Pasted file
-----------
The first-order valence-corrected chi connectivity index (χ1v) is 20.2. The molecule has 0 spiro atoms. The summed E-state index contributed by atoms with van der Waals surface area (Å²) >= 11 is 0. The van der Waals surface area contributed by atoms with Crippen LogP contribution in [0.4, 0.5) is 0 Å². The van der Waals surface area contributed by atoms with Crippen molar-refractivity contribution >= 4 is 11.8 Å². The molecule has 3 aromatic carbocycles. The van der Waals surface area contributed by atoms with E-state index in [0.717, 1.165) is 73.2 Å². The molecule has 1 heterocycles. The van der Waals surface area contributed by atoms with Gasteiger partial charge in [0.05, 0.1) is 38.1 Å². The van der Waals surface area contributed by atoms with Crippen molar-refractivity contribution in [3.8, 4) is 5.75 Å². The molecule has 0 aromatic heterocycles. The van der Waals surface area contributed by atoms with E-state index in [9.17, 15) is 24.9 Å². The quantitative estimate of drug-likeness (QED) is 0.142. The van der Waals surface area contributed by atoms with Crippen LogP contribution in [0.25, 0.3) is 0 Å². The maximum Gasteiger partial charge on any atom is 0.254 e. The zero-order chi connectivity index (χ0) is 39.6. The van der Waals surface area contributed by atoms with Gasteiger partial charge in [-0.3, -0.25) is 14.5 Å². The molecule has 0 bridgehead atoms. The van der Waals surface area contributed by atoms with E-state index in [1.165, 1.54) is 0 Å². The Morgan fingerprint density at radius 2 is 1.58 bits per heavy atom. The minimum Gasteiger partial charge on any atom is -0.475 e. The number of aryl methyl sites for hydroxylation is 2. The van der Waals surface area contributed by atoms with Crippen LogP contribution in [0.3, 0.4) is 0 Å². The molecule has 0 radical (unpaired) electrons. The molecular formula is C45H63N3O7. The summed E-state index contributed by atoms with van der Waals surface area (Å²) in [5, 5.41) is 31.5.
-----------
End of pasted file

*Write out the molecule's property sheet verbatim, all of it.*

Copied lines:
The first-order valence-corrected chi connectivity index (χ1v) is 20.2. The molecule has 0 spiro atoms. The summed E-state index contributed by atoms with van der Waals surface area (Å²) >= 11 is 0. The van der Waals surface area contributed by atoms with Crippen LogP contribution in [0.4, 0.5) is 0 Å². The van der Waals surface area contributed by atoms with Crippen molar-refractivity contribution >= 4 is 11.8 Å². The molecule has 3 aromatic carbocycles. The van der Waals surface area contributed by atoms with E-state index in [0.717, 1.165) is 73.2 Å². The molecule has 1 heterocycles. The van der Waals surface area contributed by atoms with Gasteiger partial charge in [0.05, 0.1) is 38.1 Å². The van der Waals surface area contributed by atoms with Crippen molar-refractivity contribution in [3.8, 4) is 5.75 Å². The molecule has 0 aromatic heterocycles. The van der Waals surface area contributed by atoms with E-state index in [9.17, 15) is 24.9 Å². The quantitative estimate of drug-likeness (QED) is 0.142. The van der Waals surface area contributed by atoms with Crippen LogP contribution in [0.25, 0.3) is 0 Å². The maximum Gasteiger partial charge on any atom is 0.254 e. The zero-order chi connectivity index (χ0) is 39.6. The van der Waals surface area contributed by atoms with Gasteiger partial charge in [-0.3, -0.25) is 14.5 Å². The molecule has 0 bridgehead atoms. The van der Waals surface area contributed by atoms with E-state index in [1.165, 1.54) is 0 Å². The Morgan fingerprint density at radius 2 is 1.58 bits per heavy atom. The minimum Gasteiger partial charge on any atom is -0.475 e. The number of aryl methyl sites for hydroxylation is 2. The van der Waals surface area contributed by atoms with Crippen LogP contribution in [0.3, 0.4) is 0 Å². The molecule has 0 radical (unpaired) electrons. The molecular formula is C45H63N3O7. The summed E-state index contributed by atoms with van der Waals surface area (Å²) in [5, 5.41) is 31.5.